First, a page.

Say, isn’t the fear that the one “bright” spot of the pEU, Germany, is tipping toward recession?

Steve Eggleston on June 20, 2013 at 9:08 PM

Lol!

Bmore on June 20, 2013 at 9:11 PM

Steve Eggleston on June 20, 2013 at 9:08 PM

Germans react badly when hit with recession…

coldwarrior on June 20, 2013 at 9:11 PM

Greece is back with the likelihood of new elections, given the breakdown the the ruling coaltion.

And Free the Twerp.

65droptop on June 20, 2013 at 9:27 PM

I’v got a bag of marks, kroner, shillings, guilders, nfranks. They ain’t worth anything now, but should I hang on to them? That picture euro coins reminded me of them. I also have pounds, yen, rials, Lyra,and even a maria thresa or two. The MTs, pounds and yens are probably the only ones that have a current value.

And just to remind everybody wher we in the US are heading, I have a 10 million RM note. I understand that, at the time, would buy a berliner (jelly doughnut) or chocolate napoleon.

Old Country Boy on June 20, 2013 at 9:49 PM

Germans react badly when hit with recession…

coldwarrior on June 20, 2013 at 9:11 PM

I can almost smell history repeating itself, and I ain’t smelling a patch of daisies either.

MelonCollie on June 20, 2013 at 10:10 PM

MelonCollie on June 20, 2013 at 10:10 PM

When ThyssenKrupp AG stops producing construction equipment and starts up their cannon and armored vehicle line…don’t plan any European vacations.

coldwarrior on June 20, 2013 at 10:15 PM

When ThyssenKrupp AG stops producing construction equipment and starts up their cannon and armored vehicle line…don’t plan any European vacations.

coldwarrior on June 20, 2013 at 10:15 PM

Vacation heck, if they leave off the genocide obsession this time I’ll be bloody tempted to join them. There’s going to have to be some emphasis on cultural purity, however, if they don’t want to win Europe just to get overrun by Islam.

My nation has the most might on the planet both in terms of public-sponsored military and privately-owned arms. Right now they are used about as much as a mountain bike in an aquarium.

MelonCollie on June 20, 2013 at 10:21 PM

BTW, Germany has well over 400 Leopard tanks…and that is over 400 more tanks than we currently have in Germany. [We have zero. The last one was pulled out this spring. First time since 1945, no American armor in Germany.]

Massive reorganization and modernization of the Bundeswehr is going on presently.

Thank goodness they get along well with their neighbors…for now.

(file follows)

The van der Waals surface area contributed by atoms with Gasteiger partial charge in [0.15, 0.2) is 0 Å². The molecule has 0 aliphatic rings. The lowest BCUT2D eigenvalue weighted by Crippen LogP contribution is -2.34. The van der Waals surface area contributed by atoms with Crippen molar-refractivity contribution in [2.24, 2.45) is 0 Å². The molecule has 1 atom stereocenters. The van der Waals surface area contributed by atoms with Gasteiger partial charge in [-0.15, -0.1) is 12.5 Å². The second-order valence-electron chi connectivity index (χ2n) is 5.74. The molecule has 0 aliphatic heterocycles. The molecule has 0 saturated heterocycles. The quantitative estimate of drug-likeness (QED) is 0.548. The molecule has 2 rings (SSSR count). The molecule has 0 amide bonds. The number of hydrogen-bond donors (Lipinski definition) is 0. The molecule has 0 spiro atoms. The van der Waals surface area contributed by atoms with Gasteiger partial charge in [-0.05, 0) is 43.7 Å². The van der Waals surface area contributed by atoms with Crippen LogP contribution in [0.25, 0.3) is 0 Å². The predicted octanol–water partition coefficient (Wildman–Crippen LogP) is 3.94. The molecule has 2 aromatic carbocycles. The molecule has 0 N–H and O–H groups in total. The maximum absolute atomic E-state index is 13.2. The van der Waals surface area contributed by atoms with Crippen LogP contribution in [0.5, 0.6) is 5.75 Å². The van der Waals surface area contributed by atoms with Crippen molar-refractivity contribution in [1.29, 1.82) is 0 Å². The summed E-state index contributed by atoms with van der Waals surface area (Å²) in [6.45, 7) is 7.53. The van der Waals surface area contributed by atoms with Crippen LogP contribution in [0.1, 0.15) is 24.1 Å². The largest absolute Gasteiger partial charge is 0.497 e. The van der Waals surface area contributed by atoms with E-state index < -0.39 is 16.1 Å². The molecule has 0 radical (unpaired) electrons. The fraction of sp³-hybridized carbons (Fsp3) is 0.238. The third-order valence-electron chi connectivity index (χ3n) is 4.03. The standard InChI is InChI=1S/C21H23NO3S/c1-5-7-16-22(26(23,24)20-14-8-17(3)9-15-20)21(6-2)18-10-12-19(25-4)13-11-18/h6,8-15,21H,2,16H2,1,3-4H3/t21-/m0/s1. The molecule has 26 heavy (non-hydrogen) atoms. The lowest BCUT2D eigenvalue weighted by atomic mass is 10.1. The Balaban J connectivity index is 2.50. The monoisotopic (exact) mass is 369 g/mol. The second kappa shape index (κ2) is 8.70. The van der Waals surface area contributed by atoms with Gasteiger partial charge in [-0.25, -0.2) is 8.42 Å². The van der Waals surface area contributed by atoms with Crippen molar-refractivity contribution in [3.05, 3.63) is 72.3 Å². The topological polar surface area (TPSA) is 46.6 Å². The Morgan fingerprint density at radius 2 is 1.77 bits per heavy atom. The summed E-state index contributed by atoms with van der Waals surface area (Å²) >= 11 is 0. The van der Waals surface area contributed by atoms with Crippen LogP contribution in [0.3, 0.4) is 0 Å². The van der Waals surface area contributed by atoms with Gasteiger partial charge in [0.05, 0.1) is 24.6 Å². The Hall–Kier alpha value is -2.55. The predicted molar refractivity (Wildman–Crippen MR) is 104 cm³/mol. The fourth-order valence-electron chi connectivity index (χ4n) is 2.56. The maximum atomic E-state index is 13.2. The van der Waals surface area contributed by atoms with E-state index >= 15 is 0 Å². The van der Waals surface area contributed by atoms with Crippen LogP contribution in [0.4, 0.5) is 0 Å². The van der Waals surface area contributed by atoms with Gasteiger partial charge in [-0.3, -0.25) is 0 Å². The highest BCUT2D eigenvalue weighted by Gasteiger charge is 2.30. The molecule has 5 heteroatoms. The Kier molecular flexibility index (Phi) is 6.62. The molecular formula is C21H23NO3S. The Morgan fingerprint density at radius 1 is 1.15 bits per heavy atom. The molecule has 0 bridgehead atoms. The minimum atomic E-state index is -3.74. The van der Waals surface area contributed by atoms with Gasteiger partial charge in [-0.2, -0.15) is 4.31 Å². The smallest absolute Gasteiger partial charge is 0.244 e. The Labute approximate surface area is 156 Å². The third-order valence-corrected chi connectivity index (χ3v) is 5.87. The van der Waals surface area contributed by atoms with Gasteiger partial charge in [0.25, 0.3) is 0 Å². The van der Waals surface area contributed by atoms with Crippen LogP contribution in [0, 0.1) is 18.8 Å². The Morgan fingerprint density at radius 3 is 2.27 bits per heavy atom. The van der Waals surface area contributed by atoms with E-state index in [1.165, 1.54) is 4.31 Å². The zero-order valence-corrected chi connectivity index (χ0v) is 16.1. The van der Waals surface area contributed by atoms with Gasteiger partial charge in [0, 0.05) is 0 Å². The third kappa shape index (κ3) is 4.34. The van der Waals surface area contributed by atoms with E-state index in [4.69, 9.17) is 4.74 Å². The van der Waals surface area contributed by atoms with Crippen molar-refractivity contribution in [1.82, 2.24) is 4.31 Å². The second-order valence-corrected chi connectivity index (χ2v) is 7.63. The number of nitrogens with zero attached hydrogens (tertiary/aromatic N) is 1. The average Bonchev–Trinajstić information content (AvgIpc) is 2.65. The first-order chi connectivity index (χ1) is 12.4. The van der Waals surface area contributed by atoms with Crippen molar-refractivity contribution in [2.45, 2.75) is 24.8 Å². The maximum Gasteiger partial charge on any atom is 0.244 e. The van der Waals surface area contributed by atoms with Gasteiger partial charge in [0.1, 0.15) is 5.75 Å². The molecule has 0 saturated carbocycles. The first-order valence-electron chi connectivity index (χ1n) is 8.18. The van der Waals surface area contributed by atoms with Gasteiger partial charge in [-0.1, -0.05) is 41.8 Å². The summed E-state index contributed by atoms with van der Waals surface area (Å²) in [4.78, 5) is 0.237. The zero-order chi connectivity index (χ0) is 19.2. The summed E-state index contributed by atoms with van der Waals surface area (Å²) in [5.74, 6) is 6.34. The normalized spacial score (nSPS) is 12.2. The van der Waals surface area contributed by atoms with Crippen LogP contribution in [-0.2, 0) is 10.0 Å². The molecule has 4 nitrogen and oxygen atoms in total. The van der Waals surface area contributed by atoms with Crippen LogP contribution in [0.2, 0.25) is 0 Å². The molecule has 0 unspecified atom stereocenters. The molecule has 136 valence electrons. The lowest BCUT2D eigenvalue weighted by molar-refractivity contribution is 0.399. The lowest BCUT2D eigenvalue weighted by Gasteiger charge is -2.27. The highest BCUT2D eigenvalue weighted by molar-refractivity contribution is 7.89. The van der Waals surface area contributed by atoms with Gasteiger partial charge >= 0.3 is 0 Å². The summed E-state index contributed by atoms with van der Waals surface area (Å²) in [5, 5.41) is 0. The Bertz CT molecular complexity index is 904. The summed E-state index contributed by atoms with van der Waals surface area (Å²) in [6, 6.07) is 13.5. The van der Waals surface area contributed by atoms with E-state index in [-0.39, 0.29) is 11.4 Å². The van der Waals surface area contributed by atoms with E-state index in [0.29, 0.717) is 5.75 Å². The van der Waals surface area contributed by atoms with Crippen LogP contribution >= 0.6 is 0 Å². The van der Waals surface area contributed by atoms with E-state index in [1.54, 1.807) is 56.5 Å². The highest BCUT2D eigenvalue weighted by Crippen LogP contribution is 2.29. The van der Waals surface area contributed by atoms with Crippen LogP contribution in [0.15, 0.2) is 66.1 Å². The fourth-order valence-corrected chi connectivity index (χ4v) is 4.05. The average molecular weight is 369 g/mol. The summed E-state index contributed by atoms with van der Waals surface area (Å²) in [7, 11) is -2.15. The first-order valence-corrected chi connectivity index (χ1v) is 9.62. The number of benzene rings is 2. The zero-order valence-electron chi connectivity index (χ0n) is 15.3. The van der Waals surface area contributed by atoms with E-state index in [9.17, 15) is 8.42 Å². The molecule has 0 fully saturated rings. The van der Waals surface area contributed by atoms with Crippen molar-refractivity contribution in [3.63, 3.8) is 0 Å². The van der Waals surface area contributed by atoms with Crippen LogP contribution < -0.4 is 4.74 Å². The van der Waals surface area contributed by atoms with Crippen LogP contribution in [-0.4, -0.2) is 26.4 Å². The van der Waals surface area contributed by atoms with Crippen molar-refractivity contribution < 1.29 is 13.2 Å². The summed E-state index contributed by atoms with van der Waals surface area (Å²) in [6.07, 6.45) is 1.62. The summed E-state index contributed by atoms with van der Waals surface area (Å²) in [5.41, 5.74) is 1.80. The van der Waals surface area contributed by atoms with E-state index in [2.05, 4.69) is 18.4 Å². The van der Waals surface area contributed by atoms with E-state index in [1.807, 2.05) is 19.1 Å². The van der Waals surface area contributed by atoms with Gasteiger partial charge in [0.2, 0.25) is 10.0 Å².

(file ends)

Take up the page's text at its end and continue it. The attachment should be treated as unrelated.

:-)

coldwarrior on June 20, 2013 at 10:21 PM

BTW, Germany has well over 400 Leopard tanks…and that is over 400 more tanks than we currently have in Germany. [We have zero. The last one was pulled out this spring. First time since 1945, no American armor in Germany.]

0_0

So then besides Russia (who I think they’ve learned to leave alone), is there any European armor force who could seriously challenge them?

Massive reorganization and modernization of the Bundeswehr is going on presently.

coldwarrior on June 20, 2013 at 10:21 PM

I don’t claim to be a prophet…but…wow.

MelonCollie on June 20, 2013 at 10:30 PM

MelonCollie on June 20, 2013 at 10:30 PM

, is there any European armor force who could seriously challenge them?

Other than Russia? No.

coldwarrior on June 20, 2013 at 10:39 PM

When I was in Germany an OLD timer sat down on a bench next to me with a pouch. Probably WWI era. Pulled out a chunk of bread and a knife about a foot long and said “ya?”

We broke bread. Just nodded at each other. Smiled.

He knew the cycle repeats. He’s eyes told the story.

What say you Twerp? Speak up.

You can’t?

You should be able to. Email to Ed,,, ignored apparently.

wolly4321 on June 20, 2013 at 10:43 PM

Other than Russia? No.

coldwarrior on June 20, 2013 at 10:39 PM

God Almighty. Same song, third verse.

…dare I ask the state of their air force?

MelonCollie on June 20, 2013 at 10:44 PM

Survey: Eurozone economy exceeding expectations… by maybe shrinking at a slower rate

Also, golfball-sized hailstones hitting your vehicle are preferable to softball-sized ones.

Dr. ZhivBlago on June 20, 2013 at 10:51 PM

MelonCollie on June 20, 2013 at 10:44 PM

Germany?

Quite good…and improving. [Just an observation...]

Germany is not going to start anything…but they certainly realize they are on their own, NATO or not, as a number of NATO countries have opted to severely trim down their forces…Canada being an exception, and they are trying to modernize or update as much as their budget will allow. As a result, Germany takes their defense a lot more seriously than most. The US Seventh Army, for example, is presently no more than a reinforced brigade, mostly admin and commo. We’ve a light brigade or two, one at Graf. Almost all the rest are long long gone. Cold war being over and all.

Why is this important?

Our mission in Europe since 1945 was a lot more than simply trying to keep the Russians out. From 1945 to 2013 is the longest period of peace in Europe…despite the whole Kosovo/Serbia thing, and the once in a while perimeter stuff, Turkey-Greece, and such. Our presence enabled Europeans to concentrate on matters other than conquest or neighborhood warfare.

Most Europeans presently understand this. A growing economy, good jobs, good pay, good benefits…all good.

If the economy goes all Greek on the major players, Germany, for example…then all bets are off. And there is really no on-the-ground umpire to intervene and keep the parties focused.

But, more likely, is Russia…first pressuring the Ukraine, then the Baltics, then Poland…little things…like no anti-missile radars…or no training with US forces…until there is a fracturing of NATO as each member, especially those with a lot of skin in the game (proximity to Russia/self-survival) decide that the guy next door is not worth dying for.

Germany understands this well. Will Germans be willing to die for Turks? Or Lets or Estonians? For Germans? Sure…in a heartbeat, for most of the Germans. Not a lot of Turks, Greeks, Portuguese or anyone else with a lot of moxie to take one for Berlin.